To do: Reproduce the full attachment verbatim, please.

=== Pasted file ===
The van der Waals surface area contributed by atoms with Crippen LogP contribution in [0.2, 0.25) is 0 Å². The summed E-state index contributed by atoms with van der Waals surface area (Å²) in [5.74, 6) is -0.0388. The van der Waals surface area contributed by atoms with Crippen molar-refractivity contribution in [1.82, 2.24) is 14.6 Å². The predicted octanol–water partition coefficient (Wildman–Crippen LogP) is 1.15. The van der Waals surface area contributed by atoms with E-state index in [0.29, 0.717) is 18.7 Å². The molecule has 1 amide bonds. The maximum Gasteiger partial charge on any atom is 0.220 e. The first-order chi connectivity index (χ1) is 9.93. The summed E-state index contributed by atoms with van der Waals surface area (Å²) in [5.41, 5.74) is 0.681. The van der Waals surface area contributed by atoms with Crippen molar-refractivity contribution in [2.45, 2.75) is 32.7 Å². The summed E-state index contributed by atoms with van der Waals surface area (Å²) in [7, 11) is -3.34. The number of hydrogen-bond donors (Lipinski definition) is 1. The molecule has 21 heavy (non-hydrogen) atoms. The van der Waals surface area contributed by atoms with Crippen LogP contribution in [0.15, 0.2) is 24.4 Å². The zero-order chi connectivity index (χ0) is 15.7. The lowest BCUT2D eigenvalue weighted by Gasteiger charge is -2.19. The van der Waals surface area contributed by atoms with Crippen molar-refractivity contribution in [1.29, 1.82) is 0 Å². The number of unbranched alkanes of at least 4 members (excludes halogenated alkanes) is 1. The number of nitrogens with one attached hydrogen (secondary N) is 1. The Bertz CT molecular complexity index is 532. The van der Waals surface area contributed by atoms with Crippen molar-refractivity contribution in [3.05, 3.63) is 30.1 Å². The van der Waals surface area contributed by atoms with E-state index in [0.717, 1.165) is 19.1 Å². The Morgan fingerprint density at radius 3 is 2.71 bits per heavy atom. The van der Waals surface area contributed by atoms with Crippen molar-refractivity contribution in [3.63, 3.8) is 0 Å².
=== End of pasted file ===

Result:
The van der Waals surface area contributed by atoms with Crippen LogP contribution in [0.2, 0.25) is 0 Å². The summed E-state index contributed by atoms with van der Waals surface area (Å²) in [5.74, 6) is -0.0388. The van der Waals surface area contributed by atoms with Crippen molar-refractivity contribution in [1.82, 2.24) is 14.6 Å². The predicted octanol–water partition coefficient (Wildman–Crippen LogP) is 1.15. The van der Waals surface area contributed by atoms with E-state index in [0.29, 0.717) is 18.7 Å². The molecule has 1 amide bonds. The maximum Gasteiger partial charge on any atom is 0.220 e. The first-order chi connectivity index (χ1) is 9.93. The summed E-state index contributed by atoms with van der Waals surface area (Å²) in [5.41, 5.74) is 0.681. The van der Waals surface area contributed by atoms with Crippen molar-refractivity contribution in [2.45, 2.75) is 32.7 Å². The summed E-state index contributed by atoms with van der Waals surface area (Å²) in [7, 11) is -3.34. The number of hydrogen-bond donors (Lipinski definition) is 1. The molecule has 21 heavy (non-hydrogen) atoms. The van der Waals surface area contributed by atoms with Crippen LogP contribution in [0.15, 0.2) is 24.4 Å². The zero-order chi connectivity index (χ0) is 15.7. The lowest BCUT2D eigenvalue weighted by Gasteiger charge is -2.19. The van der Waals surface area contributed by atoms with Crippen molar-refractivity contribution in [1.29, 1.82) is 0 Å². The number of unbranched alkanes of at least 4 members (excludes halogenated alkanes) is 1. The number of nitrogens with one attached hydrogen (secondary N) is 1. The Bertz CT molecular complexity index is 532. The van der Waals surface area contributed by atoms with Crippen molar-refractivity contribution in [3.05, 3.63) is 30.1 Å². The van der Waals surface area contributed by atoms with E-state index in [0.717, 1.165) is 19.1 Å². The Morgan fingerprint density at radius 3 is 2.71 bits per heavy atom. The van der Waals surface area contributed by atoms with Crippen molar-refractivity contribution in [3.63, 3.8) is 0 Å².